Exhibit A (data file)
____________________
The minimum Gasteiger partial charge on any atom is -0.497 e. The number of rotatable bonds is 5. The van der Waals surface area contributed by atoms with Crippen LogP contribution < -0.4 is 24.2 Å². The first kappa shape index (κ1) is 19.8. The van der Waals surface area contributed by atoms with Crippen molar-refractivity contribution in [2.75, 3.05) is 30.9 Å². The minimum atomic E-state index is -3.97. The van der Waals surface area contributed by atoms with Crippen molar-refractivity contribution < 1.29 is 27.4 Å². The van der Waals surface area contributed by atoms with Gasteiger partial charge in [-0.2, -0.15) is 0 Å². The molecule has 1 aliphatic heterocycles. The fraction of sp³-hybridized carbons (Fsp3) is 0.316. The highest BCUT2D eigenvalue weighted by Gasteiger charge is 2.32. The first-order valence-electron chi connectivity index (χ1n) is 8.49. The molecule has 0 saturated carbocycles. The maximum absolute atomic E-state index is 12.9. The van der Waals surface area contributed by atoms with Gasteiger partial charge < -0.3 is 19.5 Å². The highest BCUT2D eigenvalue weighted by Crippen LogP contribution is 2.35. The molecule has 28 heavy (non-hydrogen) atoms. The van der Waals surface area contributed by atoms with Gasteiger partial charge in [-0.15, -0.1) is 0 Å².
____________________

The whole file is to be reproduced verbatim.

The minimum Gasteiger partial charge on any atom is -0.497 e. The number of rotatable bonds is 5. The van der Waals surface area contributed by atoms with Crippen LogP contribution < -0.4 is 24.2 Å². The first kappa shape index (κ1) is 19.8. The van der Waals surface area contributed by atoms with Crippen molar-refractivity contribution in [2.75, 3.05) is 30.9 Å². The minimum atomic E-state index is -3.97. The van der Waals surface area contributed by atoms with Crippen molar-refractivity contribution < 1.29 is 27.4 Å². The van der Waals surface area contributed by atoms with Gasteiger partial charge in [-0.2, -0.15) is 0 Å². The molecule has 1 aliphatic heterocycles. The fraction of sp³-hybridized carbons (Fsp3) is 0.316. The highest BCUT2D eigenvalue weighted by Gasteiger charge is 2.32. The first-order valence-electron chi connectivity index (χ1n) is 8.49. The molecule has 0 saturated carbocycles. The maximum absolute atomic E-state index is 12.9. The van der Waals surface area contributed by atoms with Gasteiger partial charge < -0.3 is 19.5 Å². The highest BCUT2D eigenvalue weighted by Crippen LogP contribution is 2.35. The molecule has 28 heavy (non-hydrogen) atoms. The van der Waals surface area contributed by atoms with Gasteiger partial charge in [-0.15, -0.1) is 0 Å².